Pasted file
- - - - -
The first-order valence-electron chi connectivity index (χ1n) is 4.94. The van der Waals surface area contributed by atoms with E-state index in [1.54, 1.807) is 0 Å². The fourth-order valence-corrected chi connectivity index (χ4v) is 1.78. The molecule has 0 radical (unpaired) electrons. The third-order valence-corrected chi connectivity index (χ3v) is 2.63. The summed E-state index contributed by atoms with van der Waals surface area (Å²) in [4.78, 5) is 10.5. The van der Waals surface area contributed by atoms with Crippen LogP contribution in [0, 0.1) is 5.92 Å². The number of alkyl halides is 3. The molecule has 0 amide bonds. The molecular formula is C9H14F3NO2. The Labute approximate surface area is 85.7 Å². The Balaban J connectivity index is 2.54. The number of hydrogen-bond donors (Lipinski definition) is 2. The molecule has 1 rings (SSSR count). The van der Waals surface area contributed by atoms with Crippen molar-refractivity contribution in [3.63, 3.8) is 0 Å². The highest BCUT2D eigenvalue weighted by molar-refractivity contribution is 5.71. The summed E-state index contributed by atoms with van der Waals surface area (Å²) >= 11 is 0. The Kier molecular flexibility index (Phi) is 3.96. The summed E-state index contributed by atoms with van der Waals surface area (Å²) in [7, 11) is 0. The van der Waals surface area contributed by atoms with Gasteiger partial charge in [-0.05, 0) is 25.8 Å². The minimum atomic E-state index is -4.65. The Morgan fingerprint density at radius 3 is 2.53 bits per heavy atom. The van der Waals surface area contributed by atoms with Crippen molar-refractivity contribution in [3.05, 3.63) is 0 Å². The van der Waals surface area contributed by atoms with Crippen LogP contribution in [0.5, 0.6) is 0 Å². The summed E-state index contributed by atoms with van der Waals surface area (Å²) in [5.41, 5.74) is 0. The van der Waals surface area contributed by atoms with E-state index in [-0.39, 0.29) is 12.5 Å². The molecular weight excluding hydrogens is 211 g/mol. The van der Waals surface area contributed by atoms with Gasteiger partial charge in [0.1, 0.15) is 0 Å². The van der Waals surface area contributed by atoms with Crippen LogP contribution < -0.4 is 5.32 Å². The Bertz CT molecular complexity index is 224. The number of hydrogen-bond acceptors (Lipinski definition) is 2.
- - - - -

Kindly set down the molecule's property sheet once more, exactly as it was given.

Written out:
The first-order valence-electron chi connectivity index (χ1n) is 4.94. The van der Waals surface area contributed by atoms with E-state index in [1.54, 1.807) is 0 Å². The fourth-order valence-corrected chi connectivity index (χ4v) is 1.78. The molecule has 0 radical (unpaired) electrons. The third-order valence-corrected chi connectivity index (χ3v) is 2.63. The summed E-state index contributed by atoms with van der Waals surface area (Å²) in [4.78, 5) is 10.5. The van der Waals surface area contributed by atoms with Crippen LogP contribution in [0, 0.1) is 5.92 Å². The number of alkyl halides is 3. The molecule has 0 amide bonds. The molecular formula is C9H14F3NO2. The Labute approximate surface area is 85.7 Å². The Balaban J connectivity index is 2.54. The number of hydrogen-bond donors (Lipinski definition) is 2. The molecule has 1 rings (SSSR count). The van der Waals surface area contributed by atoms with Crippen molar-refractivity contribution in [3.63, 3.8) is 0 Å². The highest BCUT2D eigenvalue weighted by molar-refractivity contribution is 5.71. The summed E-state index contributed by atoms with van der Waals surface area (Å²) >= 11 is 0. The Kier molecular flexibility index (Phi) is 3.96. The summed E-state index contributed by atoms with van der Waals surface area (Å²) in [7, 11) is 0. The van der Waals surface area contributed by atoms with Gasteiger partial charge in [-0.05, 0) is 25.8 Å². The minimum atomic E-state index is -4.65. The Morgan fingerprint density at radius 3 is 2.53 bits per heavy atom. The van der Waals surface area contributed by atoms with Crippen molar-refractivity contribution in [3.05, 3.63) is 0 Å². The van der Waals surface area contributed by atoms with Crippen LogP contribution in [0.5, 0.6) is 0 Å². The summed E-state index contributed by atoms with van der Waals surface area (Å²) in [5.41, 5.74) is 0. The van der Waals surface area contributed by atoms with E-state index in [-0.39, 0.29) is 12.5 Å². The molecular weight excluding hydrogens is 211 g/mol. The van der Waals surface area contributed by atoms with Gasteiger partial charge in [0.1, 0.15) is 0 Å². The van der Waals surface area contributed by atoms with Crippen LogP contribution < -0.4 is 5.32 Å². The Bertz CT molecular complexity index is 224. The number of hydrogen-bond acceptors (Lipinski definition) is 2.